One of Solomon’s final recordings was his 2010 self-released album, the aptly titled Nothing Is Impossible, produced by the legendary Willie Mitchell. It was during the making of that album that due to a mutual friend’s referral, I had the distinct, albeit brief, honor of working for Solomon doing publicity and promotion. A few other friends advised me to not take the job based on some of Solomon’s previous entrepreneurial antics, which at times could be classified as, let’s just say, unorthodox. I figured I could handle it because I had some experience dealing with complicated musicians. I used to engineer a weekly radio show for a famous blues musician that continually put me in the hot seat every week. It was an ongoing trial by fire, but out of respect I continued my involvement. That was a volunteer position and my monetary compensation with Solomon wasn’t much higher, but I didn’t care because it was an opportunity to interact with one of my musical heroes. I was under the assumption that Solomon wanted me to haggle for a better wage, because if I didn’t, he would think less of me. Except when I tried negotiating the salary, Solomon put an end to the bargaining when he said, “Baby, I can pay you 20...,”(pause), “Yeah baby, I can pay you $20,000.00, but baby, do you want the check to bounce?”
I was assigned some near impossible tasks, but I was willing to accept the challenge. One statement he made that day has always stuck in my mind. He commented on how he would be able to get so much more done if he weighed as little as me. It always made me feel sad for him. Ironically, he got more things done than most people, myself included . Solomon’s brain was continuously working and for the next couple of days he kept coming up with new ideas. It was impossible for him stay on track with one game plan. He got upset with me when I started questioning his frequent change of direction. It became apparent that maybe I wasn’t cut out for these sorts of interactions. The last thing I wanted was to get in an argument with Solomon. I eventually resigned.
Solomon was a multifaceted individual, who pursued many professions in his lifetime. He was both an archbishop at The United House Of Prayer and a licensed mortician. His proudest achievement was the many religious leaders for whom he played, including several Popes. Solomon also performed for political leaders, and in contrast to some other entertainers, he wouldn’t tour South Africa. “He even turned down some hits, because he felt that the lyrics could be interpreted as being derogatory in nature,” said Swyer. One of the songs he passed on was “A Little Bit Of Soap,” which became a huge hit for the Jarmels. Swyer added, “Solomon didn’t want to open the suggestion that black people are in need of soap, even though he knew that was not what the lyrics were about.” Solomon was also a strong believer in giving back to the community and he would counsel people who had become imprisoned. On several occasions, Swyer was asked to accompany him on these trips.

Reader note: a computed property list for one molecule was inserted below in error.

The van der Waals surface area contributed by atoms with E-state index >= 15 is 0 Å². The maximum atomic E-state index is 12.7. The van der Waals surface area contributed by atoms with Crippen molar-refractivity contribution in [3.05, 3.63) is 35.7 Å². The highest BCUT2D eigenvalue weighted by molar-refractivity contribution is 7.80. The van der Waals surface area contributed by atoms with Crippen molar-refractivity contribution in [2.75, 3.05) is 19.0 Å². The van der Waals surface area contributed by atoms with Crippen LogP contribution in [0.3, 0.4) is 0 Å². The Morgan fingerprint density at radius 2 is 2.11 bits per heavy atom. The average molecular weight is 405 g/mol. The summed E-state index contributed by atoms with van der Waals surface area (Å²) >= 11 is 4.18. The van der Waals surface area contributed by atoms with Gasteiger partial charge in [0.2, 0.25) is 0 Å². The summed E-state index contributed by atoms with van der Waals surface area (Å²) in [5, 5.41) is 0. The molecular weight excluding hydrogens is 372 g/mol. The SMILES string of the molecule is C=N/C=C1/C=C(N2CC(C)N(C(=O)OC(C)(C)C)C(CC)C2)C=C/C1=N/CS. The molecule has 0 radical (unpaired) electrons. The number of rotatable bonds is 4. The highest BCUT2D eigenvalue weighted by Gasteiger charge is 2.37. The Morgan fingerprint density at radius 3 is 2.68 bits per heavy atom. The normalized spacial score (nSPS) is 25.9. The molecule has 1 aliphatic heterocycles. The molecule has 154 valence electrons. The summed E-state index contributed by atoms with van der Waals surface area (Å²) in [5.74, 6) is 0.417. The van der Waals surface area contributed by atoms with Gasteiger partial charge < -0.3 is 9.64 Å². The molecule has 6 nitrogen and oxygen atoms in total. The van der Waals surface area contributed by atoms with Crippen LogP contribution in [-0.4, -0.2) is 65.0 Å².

Modern day soul artist Eli “Paperboy” Reed recalls growing up to his father’s copy of the 1963 Atlantic LP, King Solomon, playing it repeatedly until he knew every song by heart. “I was an emotional kid and the way Solomon sang about love and heartbreak affected me like nothing I had ever heard before. He had this way of bringing you into a song, especially a ballad, bear-hugging you with his deep, melismatic voice. For a teenager that was unlucky in love, these songs were companions; they gave me a reason to keep trying.” It wasn’t until 2000 that Reed finally got to witness Solomon in concert at New York’s Central Park and he more than lived up to his expectations. Reed further added, “He was Sam Cooke, Jackie Wilson, Otis Redding, Little Willie John and Solomon Burke all rolled into one.”
The King of Rock and Soul passed away from natural causes on October 10, 2010 at Amersterdam’s Schiphol Airport, scheduled to play a sellout show a few days later. He was only 70 years old, but he accomplished so much in his lifetime and his music will always remain relevant and continue to influence future generations. The concert presented here, was recorded in Sweden in 2008. The set list is comprised of some of his classic material along with newer material from his recent releases. Solomon’s top-notch touring band and its incredible players, features Rudy Copeland on the Hammond B3 and lead guitar player, Sam Mayfield, and includes family members/back up singers Sophia Burke Perez and Candy Burke, who gets to solo on one number. As the show comes to a climax, you can envision Solomon bringing out his trademark roses for the ladies.
As evidenced by this release, Solomon never delivered anything less than an amazing performance on stage.
– Allen Charmin’ Larman
Thanks to Alan Swyer and Eli “ Paperboy” Reed.